The Geodynamics 101 series serves to showcase the diversity of research topics and methods in the geodynamics community in an understandable manner. We welcome all researchers – PhD students to Professors – to introduce their area of expertise in a lighthearted, entertaining manner and touch upon some of the outstanding questions and problems related to their fields. This month Juliane Dannberg from Colorado State University, discusses the influence of grain size and why it is important to consider it in numerical models. Do you want to talk about your research? Contact us!
When I started my PhD on geodynamic modelling, I was not aware that the size of mineral grains was something I might need to consider in my simulations. To me, grain size was something that sedimentologists need to describe rocks, and not something I had to deal with in my computations. In all the modelling papers I had read, if the mineral grain size was even mentioned, it was always assumed to be constant. However, it turns out that these tiny grains can have huge effects.
I first heard about the importance of grain size in a series of lectures given by Uli Faul when I participated in the CIDER summer program in 2014 (in case you’re interested, the lectures were recorded, and are available here and here). Primarily, I learned that for diffusion creep – the deformation mechanism people predominantly use in convection models – the viscosity does not only depend on temperature, but is also strongly controlled by the grain size, and that this grain size varies both in space and in time.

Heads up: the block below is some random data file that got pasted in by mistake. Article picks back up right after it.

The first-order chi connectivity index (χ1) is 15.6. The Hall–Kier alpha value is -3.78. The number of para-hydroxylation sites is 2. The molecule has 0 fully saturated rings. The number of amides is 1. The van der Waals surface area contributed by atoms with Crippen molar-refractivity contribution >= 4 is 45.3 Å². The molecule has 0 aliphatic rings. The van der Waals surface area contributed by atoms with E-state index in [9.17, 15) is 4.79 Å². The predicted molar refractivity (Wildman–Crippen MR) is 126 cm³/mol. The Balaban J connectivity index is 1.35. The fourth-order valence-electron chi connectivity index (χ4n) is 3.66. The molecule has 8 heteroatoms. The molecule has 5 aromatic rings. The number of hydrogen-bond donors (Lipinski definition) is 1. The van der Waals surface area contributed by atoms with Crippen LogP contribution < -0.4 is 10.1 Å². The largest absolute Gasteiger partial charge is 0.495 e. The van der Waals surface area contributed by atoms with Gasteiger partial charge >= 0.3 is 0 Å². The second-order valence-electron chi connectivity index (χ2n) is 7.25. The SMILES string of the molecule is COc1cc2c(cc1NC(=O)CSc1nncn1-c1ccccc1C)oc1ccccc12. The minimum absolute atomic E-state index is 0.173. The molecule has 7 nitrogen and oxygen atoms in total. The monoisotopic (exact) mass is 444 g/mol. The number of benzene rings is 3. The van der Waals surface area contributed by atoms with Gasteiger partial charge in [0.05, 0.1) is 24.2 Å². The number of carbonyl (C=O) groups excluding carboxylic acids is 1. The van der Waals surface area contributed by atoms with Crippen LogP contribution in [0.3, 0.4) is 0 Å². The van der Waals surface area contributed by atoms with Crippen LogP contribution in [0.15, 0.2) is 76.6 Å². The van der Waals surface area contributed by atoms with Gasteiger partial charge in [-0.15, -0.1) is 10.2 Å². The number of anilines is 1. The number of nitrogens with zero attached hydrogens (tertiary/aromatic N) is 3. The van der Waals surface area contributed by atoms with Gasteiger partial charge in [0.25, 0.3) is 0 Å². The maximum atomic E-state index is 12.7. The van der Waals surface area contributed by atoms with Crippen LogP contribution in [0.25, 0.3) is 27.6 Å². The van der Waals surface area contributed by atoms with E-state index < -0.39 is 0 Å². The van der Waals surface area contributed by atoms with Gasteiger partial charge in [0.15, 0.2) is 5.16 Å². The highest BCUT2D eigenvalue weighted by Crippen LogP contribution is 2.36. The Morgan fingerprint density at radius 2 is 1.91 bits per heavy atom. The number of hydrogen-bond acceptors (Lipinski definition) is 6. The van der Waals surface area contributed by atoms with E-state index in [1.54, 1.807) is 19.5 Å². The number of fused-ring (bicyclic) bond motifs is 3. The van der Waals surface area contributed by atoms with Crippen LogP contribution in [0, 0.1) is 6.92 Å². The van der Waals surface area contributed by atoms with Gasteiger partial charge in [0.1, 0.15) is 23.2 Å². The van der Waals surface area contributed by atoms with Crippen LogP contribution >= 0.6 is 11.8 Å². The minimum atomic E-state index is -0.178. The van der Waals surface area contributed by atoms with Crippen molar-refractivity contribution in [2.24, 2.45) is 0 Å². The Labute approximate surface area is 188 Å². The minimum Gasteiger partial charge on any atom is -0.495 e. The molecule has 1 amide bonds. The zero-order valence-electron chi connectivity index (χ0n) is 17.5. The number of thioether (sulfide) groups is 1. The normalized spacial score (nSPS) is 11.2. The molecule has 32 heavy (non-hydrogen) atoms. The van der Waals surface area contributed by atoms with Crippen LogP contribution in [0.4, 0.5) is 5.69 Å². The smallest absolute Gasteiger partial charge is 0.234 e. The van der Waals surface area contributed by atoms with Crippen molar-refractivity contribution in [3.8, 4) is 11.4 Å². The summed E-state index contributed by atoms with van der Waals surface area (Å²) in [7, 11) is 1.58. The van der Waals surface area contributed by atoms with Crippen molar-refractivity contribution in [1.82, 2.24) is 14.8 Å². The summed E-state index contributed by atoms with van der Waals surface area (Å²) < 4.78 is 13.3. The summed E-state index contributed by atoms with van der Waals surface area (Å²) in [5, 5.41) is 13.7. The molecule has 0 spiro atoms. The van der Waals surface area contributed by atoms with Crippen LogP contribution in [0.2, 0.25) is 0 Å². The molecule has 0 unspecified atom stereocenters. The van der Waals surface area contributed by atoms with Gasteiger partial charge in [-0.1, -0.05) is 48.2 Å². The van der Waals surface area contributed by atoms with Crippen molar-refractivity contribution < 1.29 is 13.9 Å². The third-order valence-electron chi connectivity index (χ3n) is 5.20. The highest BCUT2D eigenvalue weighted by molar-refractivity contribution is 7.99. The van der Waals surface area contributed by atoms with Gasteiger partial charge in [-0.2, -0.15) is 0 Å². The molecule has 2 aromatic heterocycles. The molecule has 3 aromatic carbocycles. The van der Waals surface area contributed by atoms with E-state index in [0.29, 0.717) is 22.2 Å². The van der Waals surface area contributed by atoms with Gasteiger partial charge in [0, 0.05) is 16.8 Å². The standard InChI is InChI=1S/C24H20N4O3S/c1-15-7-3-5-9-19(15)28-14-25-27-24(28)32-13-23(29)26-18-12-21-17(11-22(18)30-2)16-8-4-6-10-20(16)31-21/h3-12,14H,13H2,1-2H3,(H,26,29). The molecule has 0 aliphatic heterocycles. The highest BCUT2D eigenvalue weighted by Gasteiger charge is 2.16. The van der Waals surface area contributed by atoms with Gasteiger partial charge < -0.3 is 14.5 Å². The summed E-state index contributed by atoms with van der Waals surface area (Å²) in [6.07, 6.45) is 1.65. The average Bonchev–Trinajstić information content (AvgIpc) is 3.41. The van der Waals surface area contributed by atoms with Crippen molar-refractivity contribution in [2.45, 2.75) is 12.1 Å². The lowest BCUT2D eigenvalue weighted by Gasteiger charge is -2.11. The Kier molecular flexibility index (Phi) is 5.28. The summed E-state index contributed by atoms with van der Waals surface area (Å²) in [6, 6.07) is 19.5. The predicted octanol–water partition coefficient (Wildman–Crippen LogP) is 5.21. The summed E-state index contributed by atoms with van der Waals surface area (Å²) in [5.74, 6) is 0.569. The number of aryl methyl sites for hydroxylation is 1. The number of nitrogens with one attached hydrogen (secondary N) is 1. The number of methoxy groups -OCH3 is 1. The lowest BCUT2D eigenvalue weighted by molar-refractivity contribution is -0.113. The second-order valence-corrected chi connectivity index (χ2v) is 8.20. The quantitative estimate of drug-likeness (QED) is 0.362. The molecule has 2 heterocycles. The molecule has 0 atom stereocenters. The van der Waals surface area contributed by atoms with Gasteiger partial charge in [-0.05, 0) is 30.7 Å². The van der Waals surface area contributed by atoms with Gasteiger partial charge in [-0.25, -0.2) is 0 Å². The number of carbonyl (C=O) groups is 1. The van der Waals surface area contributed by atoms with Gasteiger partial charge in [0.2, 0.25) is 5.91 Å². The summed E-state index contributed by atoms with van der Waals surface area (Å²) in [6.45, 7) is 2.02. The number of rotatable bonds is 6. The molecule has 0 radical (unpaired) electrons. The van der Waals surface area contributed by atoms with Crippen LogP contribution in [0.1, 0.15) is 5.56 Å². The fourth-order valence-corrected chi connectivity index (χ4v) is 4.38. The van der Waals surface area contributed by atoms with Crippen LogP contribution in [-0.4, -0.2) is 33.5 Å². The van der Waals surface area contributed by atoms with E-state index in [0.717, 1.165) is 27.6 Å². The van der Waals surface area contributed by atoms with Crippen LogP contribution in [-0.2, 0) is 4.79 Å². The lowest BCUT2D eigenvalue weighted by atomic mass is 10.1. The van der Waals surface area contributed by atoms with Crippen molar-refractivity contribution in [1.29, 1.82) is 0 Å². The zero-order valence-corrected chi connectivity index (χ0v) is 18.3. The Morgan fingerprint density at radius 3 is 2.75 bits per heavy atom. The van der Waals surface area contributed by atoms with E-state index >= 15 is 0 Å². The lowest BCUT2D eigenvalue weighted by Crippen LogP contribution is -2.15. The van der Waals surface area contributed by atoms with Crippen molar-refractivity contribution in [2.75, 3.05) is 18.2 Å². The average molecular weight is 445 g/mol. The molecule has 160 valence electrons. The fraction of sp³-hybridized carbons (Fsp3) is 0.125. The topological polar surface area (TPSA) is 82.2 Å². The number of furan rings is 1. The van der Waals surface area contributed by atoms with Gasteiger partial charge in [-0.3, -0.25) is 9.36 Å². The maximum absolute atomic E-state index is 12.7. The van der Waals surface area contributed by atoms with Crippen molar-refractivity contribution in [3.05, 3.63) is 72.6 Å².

This made me think. If grain size in the mantle changes by several orders of magnitude, and the viscosity scales with the grain size to the power of 3, didn’t that mean that grain size variations could cause huge variations in viscosity that we do not account for in our models? Shouldn’t that have a major effect on mantle dynamics, and on the evolution of mantle plumes and subduction zones? How large are the errors we make by not including this effect? I was perplexed that there was such a major control on viscosity I had not thought about before, and wanted to look into this further myself.
Luckily, the multidisciplinary nature of CIDER meant that there were a number of people who could help me answer my questions. I teamed up with other participants1 interested in the topic, and from them I learned a lot about deformation in the Earth’s mantle.
How does the mantle deform?
For most of the mantle, the two important deformation mechanisms are diffusion and dislocation creep. In diffusion creep, single defects (or vacancies) – where an atom is missing in the lattice of the crystal – move through this lattice and the crystal deforms. For this type of deformation, the strain rate is generally proportional to the stress, which means that the viscosity does not depend on the strain rate. Many global mantle convection models use this kind of rheology, because it is thought to be dominant in the lower mantle, and also because it means that the problems described using this rheology are usually linear, which makes them easier to solve numerically. Furthermore, this is also the deformation mechanism that depends on the grain size. Usually, it is assumed that the viscosity scales with the grain size to the power of 3: